The ROI for accessible leadership

In the digital age of social media, accessible leadership and executive engagement with stakeholders are critical, according to leadership consultants.

Susan Marshall, author, consultant and founder of Backbone Institute LLC, said being accessible enhances a business leader’s authenticity and provides a return on that investment of time and sincerity.

“People across the spectrum of business relations – stakeholders, employees, customers, investors, media, the community – want to know who you are, what you stand for, what they can trust and when they might find themselves at odds with your point of view. This difference of viewpoints is a key reason why enlightened leaders make themselves accessible. They know that when they can help people understand who they are, how they came to their way of thinking and that they are genuinely interested in hearing from others, people are more likely to listen and participate. When leaders welcome an exchange of ideas – even rigorous debate – the return on their investment of time, energy and discomfort is deepened trust,” Marshall said. “This trust, in turn, enables the development of a clear-eyed vision for the future, why leaders believe it is achievable, what it will take to realize, and what it means to constituents. Most people are hungry for this kind of leadership that generates enthusiasm, engagement and commitment. By contrast, leaders who seclude themselves, discourage debate and dictate from positions of protected authority generate distrust, disdain, and, ultimately, declining value for their organizations.”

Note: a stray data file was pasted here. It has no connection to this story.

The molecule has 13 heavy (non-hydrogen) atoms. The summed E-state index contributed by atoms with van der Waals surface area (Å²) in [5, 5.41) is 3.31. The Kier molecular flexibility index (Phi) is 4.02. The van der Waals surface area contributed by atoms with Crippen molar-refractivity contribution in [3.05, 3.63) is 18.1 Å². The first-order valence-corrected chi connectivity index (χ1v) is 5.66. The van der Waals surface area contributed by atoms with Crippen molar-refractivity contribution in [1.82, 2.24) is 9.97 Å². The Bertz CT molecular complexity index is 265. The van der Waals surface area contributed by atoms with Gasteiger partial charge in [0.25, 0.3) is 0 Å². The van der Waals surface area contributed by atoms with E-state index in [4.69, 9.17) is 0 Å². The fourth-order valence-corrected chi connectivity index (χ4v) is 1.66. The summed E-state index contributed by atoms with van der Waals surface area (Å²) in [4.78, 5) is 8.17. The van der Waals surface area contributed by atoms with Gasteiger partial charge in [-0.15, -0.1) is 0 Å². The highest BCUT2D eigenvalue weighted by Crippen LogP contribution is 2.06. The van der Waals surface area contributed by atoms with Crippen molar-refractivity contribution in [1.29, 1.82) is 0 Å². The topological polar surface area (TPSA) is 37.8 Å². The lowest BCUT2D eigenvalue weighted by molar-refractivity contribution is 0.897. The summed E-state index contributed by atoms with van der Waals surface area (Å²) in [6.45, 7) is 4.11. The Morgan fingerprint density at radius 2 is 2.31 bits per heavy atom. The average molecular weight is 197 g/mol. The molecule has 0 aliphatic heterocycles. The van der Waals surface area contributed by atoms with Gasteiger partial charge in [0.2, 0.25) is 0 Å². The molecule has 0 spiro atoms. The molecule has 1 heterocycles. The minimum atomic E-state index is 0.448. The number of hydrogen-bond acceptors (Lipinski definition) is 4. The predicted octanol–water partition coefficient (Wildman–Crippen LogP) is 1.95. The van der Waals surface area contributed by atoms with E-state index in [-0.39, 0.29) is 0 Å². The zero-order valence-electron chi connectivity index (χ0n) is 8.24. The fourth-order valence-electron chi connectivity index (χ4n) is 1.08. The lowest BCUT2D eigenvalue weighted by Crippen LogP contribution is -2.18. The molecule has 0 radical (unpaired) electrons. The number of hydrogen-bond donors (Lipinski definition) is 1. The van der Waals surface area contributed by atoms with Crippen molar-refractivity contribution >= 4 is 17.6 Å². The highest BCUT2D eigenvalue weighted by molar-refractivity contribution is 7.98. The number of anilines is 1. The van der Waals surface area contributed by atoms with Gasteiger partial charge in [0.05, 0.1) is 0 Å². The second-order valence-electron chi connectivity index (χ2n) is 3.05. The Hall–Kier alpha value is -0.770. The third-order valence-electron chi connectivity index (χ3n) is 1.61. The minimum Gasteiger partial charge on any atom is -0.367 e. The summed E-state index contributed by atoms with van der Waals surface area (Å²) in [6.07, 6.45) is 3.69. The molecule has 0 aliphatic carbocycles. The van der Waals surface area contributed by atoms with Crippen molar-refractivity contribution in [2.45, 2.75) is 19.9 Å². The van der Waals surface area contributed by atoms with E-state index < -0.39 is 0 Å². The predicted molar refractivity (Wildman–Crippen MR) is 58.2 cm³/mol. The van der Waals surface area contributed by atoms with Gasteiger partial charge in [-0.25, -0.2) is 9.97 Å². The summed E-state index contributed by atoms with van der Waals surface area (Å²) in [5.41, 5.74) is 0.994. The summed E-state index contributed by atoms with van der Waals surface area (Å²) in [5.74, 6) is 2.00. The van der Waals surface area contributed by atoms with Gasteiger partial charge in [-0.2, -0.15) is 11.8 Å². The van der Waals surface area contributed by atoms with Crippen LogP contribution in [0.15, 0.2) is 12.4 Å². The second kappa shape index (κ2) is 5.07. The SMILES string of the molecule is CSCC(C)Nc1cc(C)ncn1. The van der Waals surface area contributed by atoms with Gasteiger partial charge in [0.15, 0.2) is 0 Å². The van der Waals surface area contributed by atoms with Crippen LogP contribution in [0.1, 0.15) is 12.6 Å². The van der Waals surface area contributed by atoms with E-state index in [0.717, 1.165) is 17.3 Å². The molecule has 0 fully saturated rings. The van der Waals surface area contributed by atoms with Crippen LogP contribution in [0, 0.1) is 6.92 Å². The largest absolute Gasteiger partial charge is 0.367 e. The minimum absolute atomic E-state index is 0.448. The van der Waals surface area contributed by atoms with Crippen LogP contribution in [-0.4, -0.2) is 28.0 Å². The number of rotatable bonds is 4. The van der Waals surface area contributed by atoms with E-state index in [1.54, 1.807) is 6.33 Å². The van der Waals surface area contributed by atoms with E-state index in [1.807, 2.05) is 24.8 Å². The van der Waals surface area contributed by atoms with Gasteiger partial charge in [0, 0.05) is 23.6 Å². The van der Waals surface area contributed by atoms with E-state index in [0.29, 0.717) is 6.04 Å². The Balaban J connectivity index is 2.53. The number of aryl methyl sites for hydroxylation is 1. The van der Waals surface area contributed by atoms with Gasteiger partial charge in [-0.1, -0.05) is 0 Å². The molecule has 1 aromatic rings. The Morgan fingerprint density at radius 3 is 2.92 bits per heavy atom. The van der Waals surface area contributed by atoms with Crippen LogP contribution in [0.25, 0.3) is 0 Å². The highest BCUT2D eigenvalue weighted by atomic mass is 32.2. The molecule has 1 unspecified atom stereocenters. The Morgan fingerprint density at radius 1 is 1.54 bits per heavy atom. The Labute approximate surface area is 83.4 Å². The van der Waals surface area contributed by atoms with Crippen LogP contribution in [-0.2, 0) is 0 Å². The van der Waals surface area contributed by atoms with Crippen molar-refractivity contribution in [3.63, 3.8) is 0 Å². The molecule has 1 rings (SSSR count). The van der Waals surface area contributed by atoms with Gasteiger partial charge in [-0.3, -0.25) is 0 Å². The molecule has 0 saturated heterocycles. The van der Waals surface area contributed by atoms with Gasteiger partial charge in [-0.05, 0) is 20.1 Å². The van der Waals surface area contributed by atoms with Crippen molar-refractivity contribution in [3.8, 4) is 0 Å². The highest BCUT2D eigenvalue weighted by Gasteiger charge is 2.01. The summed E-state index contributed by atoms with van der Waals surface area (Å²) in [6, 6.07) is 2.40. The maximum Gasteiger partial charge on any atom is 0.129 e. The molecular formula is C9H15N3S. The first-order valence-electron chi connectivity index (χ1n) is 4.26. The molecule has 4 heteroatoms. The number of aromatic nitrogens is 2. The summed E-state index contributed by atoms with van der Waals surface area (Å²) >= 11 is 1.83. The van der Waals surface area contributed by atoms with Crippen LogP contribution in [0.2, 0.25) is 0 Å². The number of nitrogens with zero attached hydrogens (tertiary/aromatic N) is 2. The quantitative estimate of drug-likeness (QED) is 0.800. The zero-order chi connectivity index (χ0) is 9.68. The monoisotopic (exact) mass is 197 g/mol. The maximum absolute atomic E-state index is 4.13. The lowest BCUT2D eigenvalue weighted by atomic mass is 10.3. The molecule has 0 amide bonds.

Karen Vernal, president of Vernal Management Consultants LLC in Milwaukee, agreed that accessible leaders are perceived as authentic leaders.


“In our work, accessibility means much more than an open door policy; leadership by walking around or conducting town hall meetings. While each of these strategies can support accessibility, we would argue that what stakeholders, employees, customers, etc., want from leaders is the experience of authentic presence,” Vernal said. “Demonstrate transparency. Leaders who are accessible, offering authentic presence, are transparent. They allow themselves to be vulnerable, admitting, for example, that they don’t have the answers. What is the payoff for a leader who demonstrates authentic presence and true accessibility? Employees, investors, stakeholders, customers, etc., are more likely to invest in the goals of the leader and the mission of the organization.”

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